Boeing has fired its chief executive, Dennis Muilenburg, in a bid to restore confidence in the firm after two deadly crashes involving its 737 Max plane.
More than 340 people died in the disasters, prompting accusations that Boeing put profit before safety.
Families of the victims welcomed Mr Muilenberg’s resignation as overdue.
But they said Boeing’s decision to replace him with a long-time board member raised questions about its commitment to change.
Boeing named David Calhoun, who has served on the firm’s board since 2009 and is its current chairman, as chief executive and president.
“While the resignation of Mr Muilenburg is a step in the right direction, it is clear that the Boeing Company needs a revamp of its corporate governance,” said Paul Njoroge, who lost his wife, three children and mother-in-law when Ethiopian Airlines Flight 302 crashed in March.
Mr Calhoun “is not the right person for the job”, he added.
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Zipporah Kuria, whose father was also killed on the Ethiopian Airlines flight, said Mr Muilenburg should have been replaced “a long time ago” but responsibility for the crashes is shared.
“I feel as though a lot more people should have resigned including the person who’s becoming CEO,” she told the BBC.
Boeing has been under intense scrutiny since two 737 Max planes crashed within five months of each other, first in Indonesia and then in Ethiopia.
The 737 Max fleet has been grounded worldwide since March.
While the company had been hoping to have the best-selling jet back in the air by the end of this year, US regulators have made it clear that it would not be certified to return to the skies that quickly.
Last week, Boeing said it would halt production of the aircraft.
Then on Friday, the company’s reputation took another hit when its Starliner spacecraft suffered technical problems that prevented it from taking the right path to the International Space Station.
Boeing’s board said it had “decided that a change in leadership was necessary to restore confidence in the company moving forward as it works to repair relationships with regulators, customers, and all other stakeholders”.
Mr Calhoun, a private equity executive, will take over from 13 January.
Lawrence Kellner, a board member since 2011, is to become non-executive chairman immediately.
“Under the company’s new leadership, Boeing will operate with a renewed commitment to full transparency, including effective and proactive communication with the FAA [Federal Aviation Administration], other global regulators and its customers,” it said.
Despite the ouster, some of the firm’s harshest critics in Washington said they still had questions about the firm’s commitment to change.
Senator Richard Bumenthal said: “The company needs new leadership across the board who will take safety seriously.”
The company needs new leadership across the board who will take safety seriously. In the meantime, Boeing must disclose all documents employee communications relating to possible defects on its aircraft.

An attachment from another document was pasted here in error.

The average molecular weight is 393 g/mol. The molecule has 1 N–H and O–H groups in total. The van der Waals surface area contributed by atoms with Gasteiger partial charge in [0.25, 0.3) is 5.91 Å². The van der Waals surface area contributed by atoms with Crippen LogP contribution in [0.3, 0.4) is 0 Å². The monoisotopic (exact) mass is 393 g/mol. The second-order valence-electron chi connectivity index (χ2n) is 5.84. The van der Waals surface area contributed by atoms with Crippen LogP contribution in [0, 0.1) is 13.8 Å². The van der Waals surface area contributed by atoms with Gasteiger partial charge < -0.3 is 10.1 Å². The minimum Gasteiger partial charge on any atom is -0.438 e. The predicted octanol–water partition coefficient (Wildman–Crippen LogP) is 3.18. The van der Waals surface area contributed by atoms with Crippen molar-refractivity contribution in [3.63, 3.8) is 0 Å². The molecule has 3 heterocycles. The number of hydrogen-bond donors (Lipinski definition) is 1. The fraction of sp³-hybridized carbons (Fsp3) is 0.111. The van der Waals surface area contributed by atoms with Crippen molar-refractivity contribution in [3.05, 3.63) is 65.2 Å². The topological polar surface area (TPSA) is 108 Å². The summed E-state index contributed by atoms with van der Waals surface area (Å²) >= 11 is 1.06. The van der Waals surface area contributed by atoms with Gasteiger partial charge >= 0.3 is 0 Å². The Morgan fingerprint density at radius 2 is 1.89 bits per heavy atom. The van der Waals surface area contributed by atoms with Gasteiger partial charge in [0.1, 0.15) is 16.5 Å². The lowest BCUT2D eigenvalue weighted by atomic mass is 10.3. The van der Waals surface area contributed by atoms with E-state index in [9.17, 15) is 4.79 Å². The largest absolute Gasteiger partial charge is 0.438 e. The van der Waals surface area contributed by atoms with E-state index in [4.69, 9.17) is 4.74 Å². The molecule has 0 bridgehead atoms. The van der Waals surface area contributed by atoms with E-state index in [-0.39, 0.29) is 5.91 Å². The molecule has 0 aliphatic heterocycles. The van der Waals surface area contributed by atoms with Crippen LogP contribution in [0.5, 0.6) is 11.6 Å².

— Richard Blumenthal (@SenBlumenthal) December 23, 2019
Michael Stumo, who lost his daughter Samya Rose on the Ethiopian Airlines flight and has organised victims’ families against Boeing, called the resignation a “good first step toward restoring Boeing to a company that focuses on safety and innovation”.
“The next step is for several board members who are underperforming or unqualified to resign,” he said.
Air safety officials investigating the tragedies have identified an automated control system in the plane, known as MCAS, as a factor in both crashes.
Boeing has said the MCAS software system, which relied on a single sensor, received erroneous data, which led it to override pilot commands and push the aircraft downwards.
It has said it is fixing the software and has overhauled its review procedures.
But US lawmakers, who are investigating the company, have said the firm was aware that the software system could be unreliable. They have accused the company of trying to hide the risks and rush the plane back into service.
Congressman Peter DeFazio, who leads a committee investigating Boeing, had called for Mr Muilenburg’s resignation in an interview with the New York Times, published over the weekend.
In a statement on Monday, he said the shake-up was “long overdue”.
Mr Muilenburg first joined Boeing in 1985. He led the company’s defence, space and security division prior to his appointment as chief executive in 2015.
He was stripped of his role as chairman of Boeing’s board of directors in October and later agreed to give up his bonus. However, Boeing, including Mr Calhoun, had continued to express confidence in him.
Dennis Muilenburg’s departure was inevitable, although the timing was unexpected.
Since the two accidents, he has faced intense criticism over the corporate culture that existed at Boeing on his watch, and over the company’s relationship with regulators.
Questions have been asked about how a seemingly flawed aircraft was allowed into service in the first place, and why it was allowed to continue flying after the first accident. There have been claims – emphatically denied by the company – that it prioritised profits and speed of production over safety.
His response to the crisis has also come under fire. Although he insisted that Boeing “owned” its failures, he also repeatedly said that the crashes were the result of a chain of events. This was seen by some as an attempt to divert blame away from the aerospace giant.
The final humiliation came last week, when Boeing announced it would have to suspend production of the 737 Max, because regulators had yet to clear the aircraft as safe to fly again. For months, Mr Muilenburg had insisted the plane would be back in the air by the end of the year.
He had lost credibility, and the board decided he had to go.